Today, July 23, has been designated as Amelia Earhart Day. One of the great aviatrixes, partly for her “firsts,” and partly because her disappearance over the Pacific Ocean remains a mystery. Just what did happen to her?
Amelia was one of several famous pilots who flew into Erie County and became part of the story of early flight here. In the late 1920s and 1930s Fairview was the center of sports flying – the mecca – thanks to the pilot Neil McCray. His story is a great one.
Briefly, he was born in Fairview, dropped out of school after his sophomore year, served in three wars (World War I and II, and Korea), owned and operated an airfield here in Fairview, taught flying lessons, sold planes, won many trophies for his expertise at flying, and late in life, while living in California returned to high school for the final two years to earn his high school diploma.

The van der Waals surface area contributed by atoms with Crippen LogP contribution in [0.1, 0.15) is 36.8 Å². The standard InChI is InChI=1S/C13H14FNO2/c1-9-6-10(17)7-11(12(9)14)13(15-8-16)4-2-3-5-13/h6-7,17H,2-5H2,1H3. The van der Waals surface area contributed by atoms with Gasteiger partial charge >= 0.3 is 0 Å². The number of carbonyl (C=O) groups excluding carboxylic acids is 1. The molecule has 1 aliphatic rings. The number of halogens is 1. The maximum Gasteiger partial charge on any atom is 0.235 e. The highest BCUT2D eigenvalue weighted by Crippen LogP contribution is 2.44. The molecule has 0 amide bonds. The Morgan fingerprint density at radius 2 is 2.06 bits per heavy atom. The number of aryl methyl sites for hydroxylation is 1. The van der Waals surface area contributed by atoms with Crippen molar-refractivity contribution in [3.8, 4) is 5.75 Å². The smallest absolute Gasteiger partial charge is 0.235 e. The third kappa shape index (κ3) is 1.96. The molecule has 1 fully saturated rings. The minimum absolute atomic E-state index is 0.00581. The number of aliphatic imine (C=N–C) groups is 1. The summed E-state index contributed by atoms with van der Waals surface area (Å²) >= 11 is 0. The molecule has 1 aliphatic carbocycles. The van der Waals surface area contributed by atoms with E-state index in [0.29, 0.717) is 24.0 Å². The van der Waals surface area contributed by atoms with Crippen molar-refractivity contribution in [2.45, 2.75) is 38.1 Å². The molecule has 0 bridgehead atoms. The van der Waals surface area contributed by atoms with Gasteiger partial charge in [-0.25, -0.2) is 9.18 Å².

But back to Amelia. She had made quite a name for herself by 1932 and on November 30 she was flown from Cleveland to Erie by Hubert Hall. He landed her at each of the three airports operating at that time and her photo (above) was distributed at each location. From Port Erie (now the Erie International Airport) she was driven to Strong Vincent High School where she spoke to the students about the future of aviation. On the stage with her were the five local female pilots, all but one having earned their pilot’s license at McCray’s airport in Fairview.
The visit was arranged by the Business and Professional Women’s Club, and spearheaded by Fairview’s own Helen Stone Schluraff.
Amelia was born on July 24, 1897 and entered into aviation legend on July 2, 1937, just short of her 40th birthday. She was declared dead on January 5, 1939. It is likely that she will never be forgotten.